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The Name Of The Rose (Vintage Classics) Paperback – 5 Feb 2004
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"The late medieval world, teetering on the edge of discoveries and ideas that will hurl it into one more recognisably like ours...evoked with a force and wit that are breathtaking" (Financial Times)
"A novel of sunning intelligence, linguistic richness, thematic complexity" (Il Giorno)
"This novel belongs with Voltaire' philosophical tales-in the entertaining guise of an erudite fiction story, it is also a vibrant plea for freedom, moderation and wisdom" (L'Express)
"A brilliant deconstruction of the traditional crime novel" (Iain Rankin Mail on Sunday)
"Whether you’re into Sherlock Holmes, Montaillou, Borges, the nouvelle critique, the Rule of St. Benedict, metaphysics, library design, or The Thing from the Crypt, you’ll love it. Who can that miss out?" (Sunday Times)
The ground-breaking first novel from Umberto Eco – a murder mystery, an enthralling chronicle of the Middle Ages, a piece of biblical analysis and a stunning popular and critical success all at once.See all Product description
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However, I decided I would tackle the challenge as I also knew it was a mystery novel and, in general, I enjoy mystery novels (unless they are too graphic).
The Name of the Rose is a mystery novel, but it is a medieval mystery novel, set in a monastery against a background of a theological debate, and I found that I was as caught up in trying to follow the religious arguments (and form my own opinion of them) as I was by solving ‘whodunit’? In fact, by about half way through the novel I was so caught up in the story that I forgot to look out for clues as to the murderer’s identity… which meant I had a big surprise at the end.
At the heart of the monastery, and at the centre of the novel, is the mysterious library – a labyrinth which can only be accessed by the librarian and his assistant. Like all forbidden or restricted things, curiosity drives others to long to penetrate the library’s secrets – unfolding a devastating chain of events.
The Name of the Rose is a novel about sincere monks grappling with what seem to them to be vital questions: Did Christ practice (and preach) a rule of poverty for Himself and His followers? What should the relationship be between the (Catholic) church, the Emperor, and the common people? And, perhaps most important of all, Did Christ ever laugh? While these may not be questions which are asked in modern religious circles, what struck me was how the monks holding differing views used their religious beliefs in order to support political arguments – a trend as old as the monasteries of the Middle Ages and as modern as the American Presidential elections.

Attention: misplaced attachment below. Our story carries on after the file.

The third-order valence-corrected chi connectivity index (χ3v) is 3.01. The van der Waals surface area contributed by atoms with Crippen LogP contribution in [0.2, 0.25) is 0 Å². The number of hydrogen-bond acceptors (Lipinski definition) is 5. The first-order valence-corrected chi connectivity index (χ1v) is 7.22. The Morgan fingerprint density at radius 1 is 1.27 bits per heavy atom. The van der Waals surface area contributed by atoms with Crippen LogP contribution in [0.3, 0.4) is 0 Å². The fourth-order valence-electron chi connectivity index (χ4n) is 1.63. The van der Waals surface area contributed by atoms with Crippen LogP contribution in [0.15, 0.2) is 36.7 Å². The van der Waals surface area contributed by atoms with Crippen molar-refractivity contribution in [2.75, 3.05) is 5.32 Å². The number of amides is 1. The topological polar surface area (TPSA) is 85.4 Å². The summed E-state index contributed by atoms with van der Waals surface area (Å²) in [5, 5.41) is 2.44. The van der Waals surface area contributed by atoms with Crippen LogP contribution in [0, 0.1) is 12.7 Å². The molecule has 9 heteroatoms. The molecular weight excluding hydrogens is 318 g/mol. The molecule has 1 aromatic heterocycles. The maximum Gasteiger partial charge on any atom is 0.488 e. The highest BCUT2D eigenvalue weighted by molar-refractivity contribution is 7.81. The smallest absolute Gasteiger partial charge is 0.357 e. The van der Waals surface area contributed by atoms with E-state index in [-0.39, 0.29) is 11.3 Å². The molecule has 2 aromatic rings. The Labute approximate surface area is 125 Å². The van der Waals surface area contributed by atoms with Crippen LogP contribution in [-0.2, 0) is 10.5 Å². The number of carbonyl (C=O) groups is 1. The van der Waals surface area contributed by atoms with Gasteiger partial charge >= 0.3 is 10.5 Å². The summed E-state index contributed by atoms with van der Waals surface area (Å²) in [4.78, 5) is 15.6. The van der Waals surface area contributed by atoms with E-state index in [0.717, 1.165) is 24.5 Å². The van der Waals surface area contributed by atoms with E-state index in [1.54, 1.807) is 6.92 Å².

The other theme in The Name of the Rose is about the importance of knowledge, and particularly the information stored in books, and about whether access to that learning should be free for all or restricted. Is all knowledge good, because it is knowledge, and should therefore be shared, or are there some things which it is better to keep a secret?
You don’t have to be religious to enjoy this book – although I think it adds an interesting dimension if you are – neither do you have to be an expert on medieval times. If you have the patience to grapple with complex events (while remembering that the precise details are perhaps, not vital to the story), and the desire to read a novel that elevates the basic ‘whodunit’ to an art form, then add The Name of the Rose to your reading list, and persevere until the end. You will not be disappointed (but you may wish to read it again, to see if there were clues you missed the first time around).
Eco takes you back in time to the early 14th century and a Europe in disarray as competing factions fight out whether or not Jesus owned the shirt on his back (sort of). The murder mystery that forms the backbone of this book is set in an imposing monestary high in the mountains, home to a treasury of literature and an increasing body count that the principle characters are tasked with sorting out.
In large part the writing is simply stunning. Utterly absorbing. But in many places, Eco indulges himself with rambling narratives that serve no great purpose. He seems to have a passion for reeling off long lists of almost anything which don't advance the story. An editor's cutting scissors would have been helpful.
The result is a book that is both utterly absorbing and difficult to get into. A paradox the author I'm sure would be content with.
But, keep going. It's a fascinating and detailed book, full of twists and turns, as is the library at the centre of the who-dun-it. Was hugely talked about when first published, and I remember reading it ages ago, but it's been good to revisit.